Despite trade rumours, it makes more sense for the Canucks to keep Brock Boeser

Photo credit:© Anne-Marie Sorvin-USA TODAY Sports
Stephan Roget
1 year ago
According to The Weather Network, this weekend promises to be cloudy and placid in Vancouver, with an average of about 8° Celsius.
According to every other media outlet, however, the trade winds are blowing strong.
Captain Bo Horvat is already gone.
And the word on the street is that Brock Boeser — the new longest-serving Canuck —  might be next, with specific implications of ongoing talks between Vancouver, Boeser’s camp, and both New Jersey and Minnesota about the possibility of a deal.
Suffice it to say that, as it currently stands, the odds of Boeser still being with the Canucks after the March 3rd Trade Deadline has come and gone seem slim, at best.
But should that really be the case?
There’s no doubt that Boeser’s 2022/23 season has been less-than-successful.
Boeser infamously started the year by going goalless in his first 11 games. He’s rebounded a fair bit since then, but he’s still on pace for fewer than 20 goals total, and is putting them in at a rate less than half of that of his sophomore season.
Points-wise, Boeser is at least on pace to improve on 2021/22’s outright dismal results, but he’s still nowhere near the level that saw him lead the team in scoring just two seasons back.
For a forward whose talents lie primarily in the offensive end of the ice, that’s not terrific. And, unfortunately, the situation looks even worse once one has a peek at Boeser’s underlying numbers.
At 5v5 this season, Boeser is posting all-time worst performances in the statistical categories of Corsi (47.53%), xG% (42.65%), scoring chance control (43.71%), and especially high-danger chance control (39.67%). That’s more than enough hard evidence to say that Boeser isn’t just experiencing a cold streak, he’s straight-up just not playing well.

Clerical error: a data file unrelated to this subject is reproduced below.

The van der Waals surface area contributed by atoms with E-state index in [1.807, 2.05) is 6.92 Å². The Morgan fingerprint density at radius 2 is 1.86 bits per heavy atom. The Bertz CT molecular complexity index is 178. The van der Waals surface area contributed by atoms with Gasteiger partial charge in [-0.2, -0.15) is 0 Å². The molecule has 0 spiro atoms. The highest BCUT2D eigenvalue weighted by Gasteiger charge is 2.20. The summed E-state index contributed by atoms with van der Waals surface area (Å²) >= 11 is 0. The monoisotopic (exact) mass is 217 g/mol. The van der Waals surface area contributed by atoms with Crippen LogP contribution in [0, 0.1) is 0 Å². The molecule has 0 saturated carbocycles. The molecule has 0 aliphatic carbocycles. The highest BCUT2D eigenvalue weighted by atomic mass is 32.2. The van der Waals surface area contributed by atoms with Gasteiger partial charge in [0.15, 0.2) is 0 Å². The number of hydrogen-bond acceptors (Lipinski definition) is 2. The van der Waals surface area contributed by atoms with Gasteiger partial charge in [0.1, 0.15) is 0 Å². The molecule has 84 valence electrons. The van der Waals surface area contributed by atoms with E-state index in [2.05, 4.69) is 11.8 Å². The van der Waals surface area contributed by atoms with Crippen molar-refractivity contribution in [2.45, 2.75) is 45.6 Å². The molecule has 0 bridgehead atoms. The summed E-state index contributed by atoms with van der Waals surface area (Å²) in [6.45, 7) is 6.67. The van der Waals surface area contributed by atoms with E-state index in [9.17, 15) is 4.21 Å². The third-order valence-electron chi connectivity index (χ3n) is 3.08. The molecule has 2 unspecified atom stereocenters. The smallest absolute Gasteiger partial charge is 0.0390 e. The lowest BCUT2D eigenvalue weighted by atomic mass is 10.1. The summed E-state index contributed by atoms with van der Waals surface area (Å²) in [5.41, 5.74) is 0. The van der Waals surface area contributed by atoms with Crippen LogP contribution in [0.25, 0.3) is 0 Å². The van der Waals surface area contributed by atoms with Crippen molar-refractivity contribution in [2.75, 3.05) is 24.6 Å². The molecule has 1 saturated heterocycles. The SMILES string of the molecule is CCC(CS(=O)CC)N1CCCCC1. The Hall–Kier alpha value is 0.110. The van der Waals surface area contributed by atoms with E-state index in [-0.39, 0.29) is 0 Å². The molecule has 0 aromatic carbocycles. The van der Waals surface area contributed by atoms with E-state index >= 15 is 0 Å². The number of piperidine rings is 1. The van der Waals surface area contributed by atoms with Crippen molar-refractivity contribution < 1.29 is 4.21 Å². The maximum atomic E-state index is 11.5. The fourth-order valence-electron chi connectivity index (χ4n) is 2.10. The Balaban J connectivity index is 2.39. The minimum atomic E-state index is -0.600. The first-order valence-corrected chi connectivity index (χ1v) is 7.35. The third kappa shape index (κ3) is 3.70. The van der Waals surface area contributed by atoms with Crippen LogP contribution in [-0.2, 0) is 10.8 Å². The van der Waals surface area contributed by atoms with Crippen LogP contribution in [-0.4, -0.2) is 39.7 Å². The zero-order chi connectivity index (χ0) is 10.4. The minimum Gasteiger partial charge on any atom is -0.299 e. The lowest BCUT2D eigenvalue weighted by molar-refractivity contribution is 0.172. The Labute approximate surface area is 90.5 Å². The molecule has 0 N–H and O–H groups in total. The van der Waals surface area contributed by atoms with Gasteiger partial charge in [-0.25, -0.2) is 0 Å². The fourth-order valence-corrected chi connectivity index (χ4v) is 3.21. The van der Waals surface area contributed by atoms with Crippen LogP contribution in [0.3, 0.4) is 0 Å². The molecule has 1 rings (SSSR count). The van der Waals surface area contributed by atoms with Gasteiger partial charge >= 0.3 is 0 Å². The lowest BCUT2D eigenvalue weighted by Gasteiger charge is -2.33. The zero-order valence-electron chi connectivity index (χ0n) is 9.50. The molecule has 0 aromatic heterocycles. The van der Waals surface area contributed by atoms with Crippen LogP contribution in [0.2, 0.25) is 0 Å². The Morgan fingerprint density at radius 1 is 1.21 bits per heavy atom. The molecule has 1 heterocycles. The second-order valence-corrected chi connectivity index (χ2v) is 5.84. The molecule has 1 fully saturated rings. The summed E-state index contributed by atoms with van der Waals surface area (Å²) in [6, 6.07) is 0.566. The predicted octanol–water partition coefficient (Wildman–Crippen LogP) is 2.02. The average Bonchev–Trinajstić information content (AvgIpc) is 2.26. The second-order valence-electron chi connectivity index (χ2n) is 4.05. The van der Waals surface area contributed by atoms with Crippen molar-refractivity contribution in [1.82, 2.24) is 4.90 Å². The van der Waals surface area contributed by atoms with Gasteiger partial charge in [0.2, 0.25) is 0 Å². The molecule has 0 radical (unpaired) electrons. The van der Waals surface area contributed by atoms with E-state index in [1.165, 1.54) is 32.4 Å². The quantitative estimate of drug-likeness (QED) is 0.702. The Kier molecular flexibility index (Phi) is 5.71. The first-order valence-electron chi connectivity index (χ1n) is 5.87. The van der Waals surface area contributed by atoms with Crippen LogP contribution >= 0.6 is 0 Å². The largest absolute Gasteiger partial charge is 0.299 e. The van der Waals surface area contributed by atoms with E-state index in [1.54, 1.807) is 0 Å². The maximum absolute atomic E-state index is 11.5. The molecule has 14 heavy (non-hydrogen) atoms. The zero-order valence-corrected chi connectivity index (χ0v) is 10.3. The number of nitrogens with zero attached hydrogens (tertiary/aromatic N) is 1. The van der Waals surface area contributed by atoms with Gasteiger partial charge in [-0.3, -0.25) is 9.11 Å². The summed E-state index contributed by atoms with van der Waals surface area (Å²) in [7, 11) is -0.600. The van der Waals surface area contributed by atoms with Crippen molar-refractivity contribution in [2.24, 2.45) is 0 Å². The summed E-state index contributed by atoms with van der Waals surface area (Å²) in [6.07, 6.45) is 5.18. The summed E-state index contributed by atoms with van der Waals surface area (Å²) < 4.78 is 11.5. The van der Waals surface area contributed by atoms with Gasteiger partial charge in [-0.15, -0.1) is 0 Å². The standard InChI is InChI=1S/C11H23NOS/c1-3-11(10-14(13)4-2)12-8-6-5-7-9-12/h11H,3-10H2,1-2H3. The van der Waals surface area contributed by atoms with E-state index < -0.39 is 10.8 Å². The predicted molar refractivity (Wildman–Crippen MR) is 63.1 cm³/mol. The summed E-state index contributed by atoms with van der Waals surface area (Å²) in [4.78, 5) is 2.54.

To make matters worse, Boeser is in the first year of a three-year, $6.65 million AAV contract extension that made him the 60th-highest-paid forward in the NHL this season. Boeser, notably, has not been performing like a top-60 forward, or even particularly close.
That all serves as a fairly thorough explanation of why the Canucks might be looking to move on from Boeser. Cap space is still at a premium in Vancouver, they’re looking for offseason flexibility, and — in his current form, anyway — Boeser isn’t helping the team very much on the ice.
Make no mistake, however: trading Boeser now is absolutely a case study in selling low. His personal value has plummeted dramatically over the last two years, and — according to pundits like our own Noah Strang — the returns being offered up for him at this year’s deadline should be minimal, at best. Some others believe his trade value is actually negative.
Which leads us to ponder if maybe, in the long-term, Boeser might make more sense as an asset to hold onto, rather than one to cash in on right now while his value is at an all-time low. The Canucks don’t have any realistic path toward contention anytime soon, so there’s really no rush. If a better return can be gleaned from Boeser at a later date, there’s no real consequence to them waiting.
Of course, believing that his value is at an all-time low, and won’t just continue to get worse from here on out, requires some belief in the possibility of a Boeser rebound.
Fortunately, there’s actually plenty of reason to think he might bounce back.
Boeser will turn 26 later this month, putting him right in the middle of what should be his statistical prime. That says that his decline in scoring is probably not age-related, and thus hopefully not permanent.
Some markers of bad puck-luck are present in Boeser’s statistical profile. His personal shooting percentage is down nearly three points from his career average. His PDO (combined team shooting percentage and save percentage while on-ice) is quite low at 96.7%, which is among the lowest of any regular Canucks skater.